the assailant and all the particulars on him before they start putting it out to
demanded to know the details of the assailant before the press had them.
(Although the animosity Nixon felt toward the press is well-documented, here
Nixon was particularly outraged over recent press reports that lambasted his May
8 decision to mine Haiphong Harbor in an escalation of the Vietnam War, a risky
move that came as final preparations were being made for the U.S.-Soviet summit
in Moscow that produced the Strategic Arms Limitation Treaty on May 26.) To
ensure that he stay informed of Wallace’s evolving condition, Nixon had even
ordered his own personal physician, Dr. William M. Lukash, to oversee the
Alabama Governor, and Nixon had also offered the use of the presidential suite
at Bethesda Naval Hospital.
conflicting reports to the President from the Secret Service described the
assailant as everything from a middle-aged man to three teenagers, either acting
alone or with an accomplice, Nixon, wishing to avoid what seemed to him like a
potential government scandal on his watch, ordered Haldeman to instruct
Ehrlichman to interfere and take control of the investigation. Nixon noted,
“I’m not going to let them get away with this this time. They are to report
to me directly. I don’t want to read it in the press, and I don’t want to
hear it on the radio. I want a report, and I don’t want any cover up. You
know, this could be like the Kennedy thing. This son of a bitch Rowley is a dumb
bastard, you know. He is dumb as hell. We’ve got to get somebody over there
right away. Get Ehrlichman on him! Get Ehrlichman over there right away, Bob, to
work on it. Don’t you agree? Secret Service will fuck this up! They do
everything!” Finally, on the basis that one of Wallace’s body guards—who
included fifty Secret Service agents and a detail of the Alabama State
Police—was injured in the shooting, Nixon ordered the FBI to take jurisdiction
of the investigation away from the Secret Service: “Get the FBI. Order, at my
direction, the FBI!”
investigation soon came under control. Within the hour, the FBI traced the gun
to a purchase made on January 13, 1972, by an Arthur Herman Bremer, white male,
21 years old, from West Michigan Street in Milwaukee, Wisconsin. Bremer had been
previously arrested by the FBI for carrying a concealed weapon in November 1971.
He was described as “a loner” and seeking attention. Once these details
became known to the President, Nixon’s concerns shifted to how the press would
report the shooting. As the President instructed Ehrlichman, “Keep the heat on
them, because don’t let us make the mistake that was made of the Kennedy
thing. […] You don’t realize the forces that could let loose in this, you
know. This fellow [Wallace] was a Goddamn demagogue, a hate monger, and he could
let loose horrible forces, and we have got to be doing the right thing, John.
That’s what you’ve got to understand.”
Nixon instructed Haldeman to have Colson put a report out to the press: “Put a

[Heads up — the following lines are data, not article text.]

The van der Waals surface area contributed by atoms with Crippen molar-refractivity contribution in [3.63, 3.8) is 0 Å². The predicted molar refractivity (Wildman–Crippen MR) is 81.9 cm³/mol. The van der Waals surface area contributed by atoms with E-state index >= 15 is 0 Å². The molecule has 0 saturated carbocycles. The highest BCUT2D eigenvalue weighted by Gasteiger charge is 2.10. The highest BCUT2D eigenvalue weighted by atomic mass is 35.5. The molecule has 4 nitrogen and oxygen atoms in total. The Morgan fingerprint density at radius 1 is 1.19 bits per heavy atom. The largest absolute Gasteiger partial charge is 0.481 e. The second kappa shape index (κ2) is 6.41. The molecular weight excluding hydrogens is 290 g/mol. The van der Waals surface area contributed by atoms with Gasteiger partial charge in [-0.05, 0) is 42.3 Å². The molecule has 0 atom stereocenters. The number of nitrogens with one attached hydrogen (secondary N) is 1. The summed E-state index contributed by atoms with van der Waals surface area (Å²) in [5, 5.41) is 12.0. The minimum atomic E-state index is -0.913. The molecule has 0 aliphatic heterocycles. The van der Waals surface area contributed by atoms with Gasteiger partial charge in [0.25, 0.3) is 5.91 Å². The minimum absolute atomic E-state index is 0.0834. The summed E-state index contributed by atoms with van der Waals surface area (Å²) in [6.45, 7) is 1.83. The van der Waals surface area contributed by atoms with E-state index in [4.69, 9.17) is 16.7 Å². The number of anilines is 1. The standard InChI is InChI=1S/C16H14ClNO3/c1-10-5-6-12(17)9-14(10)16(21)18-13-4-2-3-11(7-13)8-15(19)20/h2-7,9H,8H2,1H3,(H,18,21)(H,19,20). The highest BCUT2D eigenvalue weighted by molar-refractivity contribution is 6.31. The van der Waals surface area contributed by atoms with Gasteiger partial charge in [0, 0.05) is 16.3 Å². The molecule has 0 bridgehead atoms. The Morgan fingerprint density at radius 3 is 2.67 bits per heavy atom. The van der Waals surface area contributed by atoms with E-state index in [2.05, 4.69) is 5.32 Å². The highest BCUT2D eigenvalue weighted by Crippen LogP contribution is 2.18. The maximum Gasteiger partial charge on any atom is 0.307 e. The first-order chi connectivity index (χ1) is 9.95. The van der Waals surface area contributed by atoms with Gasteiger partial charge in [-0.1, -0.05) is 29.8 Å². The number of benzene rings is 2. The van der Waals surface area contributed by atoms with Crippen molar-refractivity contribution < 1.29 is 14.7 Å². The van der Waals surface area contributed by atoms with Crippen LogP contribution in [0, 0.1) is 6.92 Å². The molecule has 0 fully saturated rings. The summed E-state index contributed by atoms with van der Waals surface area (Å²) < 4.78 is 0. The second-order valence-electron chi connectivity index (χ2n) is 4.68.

call in immediately to [White House Deputy Director of Communications Kenneth]
Clawson, or somebody […] to the effect that the first reports of the [Bremer]
interrogation [are] that a McGovern/Kennedy person did this. Know what I mean?
Rumors are going to flow all over the place. Put it on the left right away.”
Later, Nixon further elaborated, “Just say he was a supporter of McGovern and
Kennedy. Now just put that out. Just say you have it on ‘unmistakable
evidence.’” When Colson returned to the EOB after meeting with Clawson to
execute the President’s order, Nixon asked, “You sell it?” Colson
summarized: “You don’t have to sell it to this fellow [Clawson]. He says,
‘of course, of course he’s a student radical, naturally.’ I said, ‘of
course, he’s from Wisconsin, that he worked in McGovern’s campaign.’ […]
[laughter] You don’t have to sell him. He’s already convinced.”
the days and weeks that followed, the President’s interest in the shooting
waned once the FBI brought the investigation under control. However, in the
midst of crisis immediately following the shooting, all of the classic elements
of the Nixon persona were in place: having little faith in the appropriate
government agencies, he gathered his closest advisors to manage the event. Being
fearful of history, rather than learning from it, he demonstrated a fatalistic
belief that the investigation into the Wallace shooting would be botched just as
he believed that cover-ups were made following the Kennedy assassinations.
Finally, wanting to counteract the spin control he expected the press would
leverage against his handling of the crisis, he tasked his own spin masters with
creating a portrait of Arthur Bremer as a loner who was sympathetic to
left-leaning political causes even before the FBI had finished questioning him.
Bremer is a free man at age 57, after spending two-thirds of his life in prison.
He is something of a time capsule from a tumultuous era filled with political
violence. Now a bygone era, perhaps now we will learn who the real Arthur Bremer
is. In the mean time, the Nixon tapes provide a fascinating glimpse into the
White House during a time of national crisis.
WHT 24-83, 5/15/72, 5:10-5:13 pm.
WHT 24-89, 5/15/72, 5:38-5:41 pm.
WHT 24-91, 5/15/72, Unknown time between 5:41 pm and 5:45 pm. See also 24-93.
WHT 24-95, 5/15/72, Unknown time between 6:45 pm and 7:07 pm.
WHT 24-97, 5/15/72, Unknown time between 6:56 pm and 7:07 pm.
WHT 24-100, 5/15/72, Unknown time between 7:07 pm and 7:37 pm.
WHT 24-107, 5/15/72. 7:37-7:42 pm.
EOB 339-4, 5/15/72, Unknown time between 7:42 pm and 8:10 pm.